In order to expand the theoretical means of sociology of performance of practices, it is necessary to have a concept, which is set at the level of practices and thus in connection to Bourdieu (cf. 1979) can only be understood as a practical sense that can only be implemented in praxis. The principle of sense of sociological praxis theory thus does not stand in opposition to material theory construction, but instead strengthens it. This is because sense can only be practically experienced, which also holds for the sociological observer of praxis. Sense is therefore not to be abstractly located in abstract in no transparent consciousness of actors. Sense is also just as little something ahistorical, which is already at hand before praxis. Sense emerges in praxis and enables the association between bodies and artefacts. Only once material objects are ascribed to the socialized body does the handle of things emerge, which generates body-thing associations. Sense thus manifests itself in the relationship between socialized bodies and material things. It is documented as incorporation and reification. Both of these modi of sense are made compatible in praxis through the accomplishment of practices. In this process cultural forms and symbols are the material concretions of sense, which make the association between bodies and objects things more perceivable. Thus the red flag is not seldom a demand to place defined, socialized bodies in movement. The promotional emblem also leads people to practice a certain mode of consumption. And the specific symbolization of leading positions in an organization has consequences for the practices, if these symbols are also inscribed as corresponding dispositions in the body. Cultural forms and symbols are thus important agents in the production of body-thing associations. This is the central meaning of the sense principle of sociological theory of praxis. This shows itself moreover, for example, in Pierre Bourdieu’s sociology of social inequality (cf. 1979).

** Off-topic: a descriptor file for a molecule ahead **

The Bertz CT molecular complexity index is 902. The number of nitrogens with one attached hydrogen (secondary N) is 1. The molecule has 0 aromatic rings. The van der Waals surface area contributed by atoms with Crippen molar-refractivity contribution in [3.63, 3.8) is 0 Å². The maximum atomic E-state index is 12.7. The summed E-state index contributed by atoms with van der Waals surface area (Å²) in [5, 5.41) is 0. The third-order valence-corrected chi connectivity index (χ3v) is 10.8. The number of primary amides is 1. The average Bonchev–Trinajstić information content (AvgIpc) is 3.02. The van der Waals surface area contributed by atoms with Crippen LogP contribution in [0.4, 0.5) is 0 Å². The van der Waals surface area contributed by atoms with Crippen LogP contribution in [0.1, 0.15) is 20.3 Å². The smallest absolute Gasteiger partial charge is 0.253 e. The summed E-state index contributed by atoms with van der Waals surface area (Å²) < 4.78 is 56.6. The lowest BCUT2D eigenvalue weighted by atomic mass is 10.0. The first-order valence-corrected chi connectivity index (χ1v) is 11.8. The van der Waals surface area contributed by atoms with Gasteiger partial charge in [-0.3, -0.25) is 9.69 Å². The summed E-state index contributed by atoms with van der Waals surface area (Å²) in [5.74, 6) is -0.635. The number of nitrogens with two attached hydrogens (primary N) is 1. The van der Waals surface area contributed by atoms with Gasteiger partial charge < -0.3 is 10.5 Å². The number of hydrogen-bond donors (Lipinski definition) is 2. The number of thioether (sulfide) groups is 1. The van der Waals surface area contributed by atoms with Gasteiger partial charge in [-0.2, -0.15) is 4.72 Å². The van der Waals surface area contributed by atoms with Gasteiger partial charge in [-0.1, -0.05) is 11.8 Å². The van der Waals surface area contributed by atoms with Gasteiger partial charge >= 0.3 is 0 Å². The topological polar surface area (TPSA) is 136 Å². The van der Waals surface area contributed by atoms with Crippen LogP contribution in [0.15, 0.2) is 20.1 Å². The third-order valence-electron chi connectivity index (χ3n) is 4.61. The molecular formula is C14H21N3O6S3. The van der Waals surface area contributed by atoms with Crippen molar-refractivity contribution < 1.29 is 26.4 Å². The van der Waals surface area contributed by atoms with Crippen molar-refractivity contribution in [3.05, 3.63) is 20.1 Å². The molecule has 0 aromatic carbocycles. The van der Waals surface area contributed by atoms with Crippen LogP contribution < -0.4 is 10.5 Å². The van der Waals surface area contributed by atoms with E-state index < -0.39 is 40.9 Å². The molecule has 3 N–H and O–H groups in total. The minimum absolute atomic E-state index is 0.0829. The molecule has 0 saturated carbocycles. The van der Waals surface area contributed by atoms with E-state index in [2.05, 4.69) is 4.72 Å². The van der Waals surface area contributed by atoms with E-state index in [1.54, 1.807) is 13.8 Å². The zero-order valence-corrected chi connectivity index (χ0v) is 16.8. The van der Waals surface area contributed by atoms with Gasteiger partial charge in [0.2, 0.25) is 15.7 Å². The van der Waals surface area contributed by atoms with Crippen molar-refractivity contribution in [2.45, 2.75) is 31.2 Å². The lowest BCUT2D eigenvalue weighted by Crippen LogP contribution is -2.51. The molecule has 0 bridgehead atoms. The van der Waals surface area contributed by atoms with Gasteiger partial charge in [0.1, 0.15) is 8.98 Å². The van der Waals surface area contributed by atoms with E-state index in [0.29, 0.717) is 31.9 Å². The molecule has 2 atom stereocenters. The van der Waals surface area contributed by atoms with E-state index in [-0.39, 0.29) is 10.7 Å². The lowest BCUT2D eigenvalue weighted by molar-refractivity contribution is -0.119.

In the last step of development of the most important principles of a sociological praxis theory, the following factor must be emphasized: that practices also create formations of practices, which are conceived as zones of intensity of praxis in perpetuity and as always occurring anew. This formation principle does not oppose the event principle of social praxis theory, because a formation of practices is not conceivable without practices as events, through which it must always form itself anew. With this formation principle, sociological praxis theory emphasizes the notion that rules of praxis are only understood on a continuing basis, if they are investigated in their formations. Here, sociological praxis theory leaves behind the theory of functional differentiation, because praxis formations, which can arise from and around materialistic themes, are not conceived as pure spheres in which only a clearly definable – and discernible from other praxis forms – form of practices is constituted. In complete opposition to this, specific praxis forms and formations of praxis are only conceivable if the collection of different body-object associations is identified and investigated. Only then can it be seen that praxis formations, which in their practical discharge of involved socialized bodies regularly indicated through articulations such as medicine, rock music, education or scientific research. These consist of diverse bodily, materialistic, symbolic and discursive components, which cooperate in their rhizomatic ways, thus in deep and manifold rooted formations. This is just as plausible in medicine as in the praxis formations of rock and pop. Conceived in the long term, these dynamically forming zones of intensity of praxis are investigated without functionalistic or structuralistic connotations in their emergence, without prematurely ascribing non-historical or generalizing consequences that would establish a general function or structure of praxis formations. The sociology of praxis is thus completely different from a situationalism, which restricts itself to only the actual realization of practices in specific situations. Certainly, practices are, with good reason, not understood as forms of expression of overly situational structures. They can, however, actualise quite well as praxis formations. Entirely in this sense, then, the assignment of sociology of praxis is to find a reason why the actualization of defined formations of praxis as well the practical manifestation of more actual, very renitent unequal structures happens. Yet then it is just as obvious, that the apparatus of social praxis theory, here presented as conceptually bundled, seeks and succeeds in capturing the dynamic of formation of praxis. Sociological praxis theory is, in its form systematized by myself, a sociological theory of change and dynamics.